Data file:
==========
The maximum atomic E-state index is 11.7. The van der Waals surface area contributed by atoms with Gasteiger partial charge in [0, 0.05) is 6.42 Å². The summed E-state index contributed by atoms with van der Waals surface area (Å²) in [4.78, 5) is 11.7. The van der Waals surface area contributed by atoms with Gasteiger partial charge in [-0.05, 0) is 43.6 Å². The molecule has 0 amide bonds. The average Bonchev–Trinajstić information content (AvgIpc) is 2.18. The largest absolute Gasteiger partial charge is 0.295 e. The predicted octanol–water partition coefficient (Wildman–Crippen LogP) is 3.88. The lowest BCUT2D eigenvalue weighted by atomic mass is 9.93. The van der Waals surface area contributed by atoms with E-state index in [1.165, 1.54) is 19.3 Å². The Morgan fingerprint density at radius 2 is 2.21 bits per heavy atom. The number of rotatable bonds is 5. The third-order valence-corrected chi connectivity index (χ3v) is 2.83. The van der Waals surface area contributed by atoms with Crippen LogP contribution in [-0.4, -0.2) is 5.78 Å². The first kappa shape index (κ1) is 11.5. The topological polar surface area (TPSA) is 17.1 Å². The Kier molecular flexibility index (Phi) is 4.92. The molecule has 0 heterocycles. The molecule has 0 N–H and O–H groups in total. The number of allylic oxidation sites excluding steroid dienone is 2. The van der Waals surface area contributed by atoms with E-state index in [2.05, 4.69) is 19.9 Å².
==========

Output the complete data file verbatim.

The maximum atomic E-state index is 11.7. The van der Waals surface area contributed by atoms with Gasteiger partial charge in [0, 0.05) is 6.42 Å². The summed E-state index contributed by atoms with van der Waals surface area (Å²) in [4.78, 5) is 11.7. The van der Waals surface area contributed by atoms with Gasteiger partial charge in [-0.05, 0) is 43.6 Å². The molecule has 0 amide bonds. The average Bonchev–Trinajstić information content (AvgIpc) is 2.18. The largest absolute Gasteiger partial charge is 0.295 e. The predicted octanol–water partition coefficient (Wildman–Crippen LogP) is 3.88. The lowest BCUT2D eigenvalue weighted by atomic mass is 9.93. The van der Waals surface area contributed by atoms with E-state index in [1.165, 1.54) is 19.3 Å². The Morgan fingerprint density at radius 2 is 2.21 bits per heavy atom. The number of rotatable bonds is 5. The third-order valence-corrected chi connectivity index (χ3v) is 2.83. The van der Waals surface area contributed by atoms with Crippen LogP contribution in [-0.4, -0.2) is 5.78 Å². The first kappa shape index (κ1) is 11.5. The topological polar surface area (TPSA) is 17.1 Å². The Kier molecular flexibility index (Phi) is 4.92. The molecule has 0 heterocycles. The molecule has 0 N–H and O–H groups in total. The number of allylic oxidation sites excluding steroid dienone is 2. The van der Waals surface area contributed by atoms with E-state index in [2.05, 4.69) is 19.9 Å².